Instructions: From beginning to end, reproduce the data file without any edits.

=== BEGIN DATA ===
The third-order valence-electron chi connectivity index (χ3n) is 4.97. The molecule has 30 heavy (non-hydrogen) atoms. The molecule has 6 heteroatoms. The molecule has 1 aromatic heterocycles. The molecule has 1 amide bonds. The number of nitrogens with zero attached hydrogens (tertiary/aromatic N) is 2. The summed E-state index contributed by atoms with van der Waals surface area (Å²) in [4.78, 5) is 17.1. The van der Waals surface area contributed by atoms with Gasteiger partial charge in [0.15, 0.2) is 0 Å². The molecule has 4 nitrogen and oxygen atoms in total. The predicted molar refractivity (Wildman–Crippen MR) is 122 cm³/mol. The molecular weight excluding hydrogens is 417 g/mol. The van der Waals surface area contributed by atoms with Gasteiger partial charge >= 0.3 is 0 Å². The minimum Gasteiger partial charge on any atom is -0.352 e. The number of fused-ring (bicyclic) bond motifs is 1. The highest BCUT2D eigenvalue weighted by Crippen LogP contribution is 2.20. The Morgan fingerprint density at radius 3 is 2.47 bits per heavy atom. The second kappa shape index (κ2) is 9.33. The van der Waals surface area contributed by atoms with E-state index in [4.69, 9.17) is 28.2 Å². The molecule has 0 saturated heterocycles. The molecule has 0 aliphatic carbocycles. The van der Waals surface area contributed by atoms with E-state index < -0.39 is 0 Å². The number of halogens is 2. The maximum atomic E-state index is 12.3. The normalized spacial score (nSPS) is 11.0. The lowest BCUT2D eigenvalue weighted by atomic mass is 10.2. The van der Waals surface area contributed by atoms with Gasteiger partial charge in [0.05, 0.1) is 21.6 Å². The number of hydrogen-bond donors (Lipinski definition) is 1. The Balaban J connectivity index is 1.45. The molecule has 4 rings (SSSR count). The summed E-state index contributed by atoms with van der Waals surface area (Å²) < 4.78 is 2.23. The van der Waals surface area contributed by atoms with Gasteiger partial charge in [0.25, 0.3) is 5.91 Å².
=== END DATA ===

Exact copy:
The third-order valence-electron chi connectivity index (χ3n) is 4.97. The molecule has 30 heavy (non-hydrogen) atoms. The molecule has 6 heteroatoms. The molecule has 1 aromatic heterocycles. The molecule has 1 amide bonds. The number of nitrogens with zero attached hydrogens (tertiary/aromatic N) is 2. The summed E-state index contributed by atoms with van der Waals surface area (Å²) in [4.78, 5) is 17.1. The van der Waals surface area contributed by atoms with Gasteiger partial charge in [0.15, 0.2) is 0 Å². The molecule has 4 nitrogen and oxygen atoms in total. The predicted molar refractivity (Wildman–Crippen MR) is 122 cm³/mol. The molecular weight excluding hydrogens is 417 g/mol. The van der Waals surface area contributed by atoms with Gasteiger partial charge >= 0.3 is 0 Å². The minimum Gasteiger partial charge on any atom is -0.352 e. The number of fused-ring (bicyclic) bond motifs is 1. The highest BCUT2D eigenvalue weighted by Crippen LogP contribution is 2.20. The Morgan fingerprint density at radius 3 is 2.47 bits per heavy atom. The second kappa shape index (κ2) is 9.33. The van der Waals surface area contributed by atoms with E-state index in [4.69, 9.17) is 28.2 Å². The molecule has 0 saturated heterocycles. The molecule has 0 aliphatic carbocycles. The van der Waals surface area contributed by atoms with E-state index < -0.39 is 0 Å². The number of halogens is 2. The maximum atomic E-state index is 12.3. The normalized spacial score (nSPS) is 11.0. The lowest BCUT2D eigenvalue weighted by atomic mass is 10.2. The van der Waals surface area contributed by atoms with Gasteiger partial charge in [0.05, 0.1) is 21.6 Å². The number of hydrogen-bond donors (Lipinski definition) is 1. The Balaban J connectivity index is 1.45. The molecule has 4 rings (SSSR count). The summed E-state index contributed by atoms with van der Waals surface area (Å²) < 4.78 is 2.23. The van der Waals surface area contributed by atoms with Gasteiger partial charge in [0.25, 0.3) is 5.91 Å².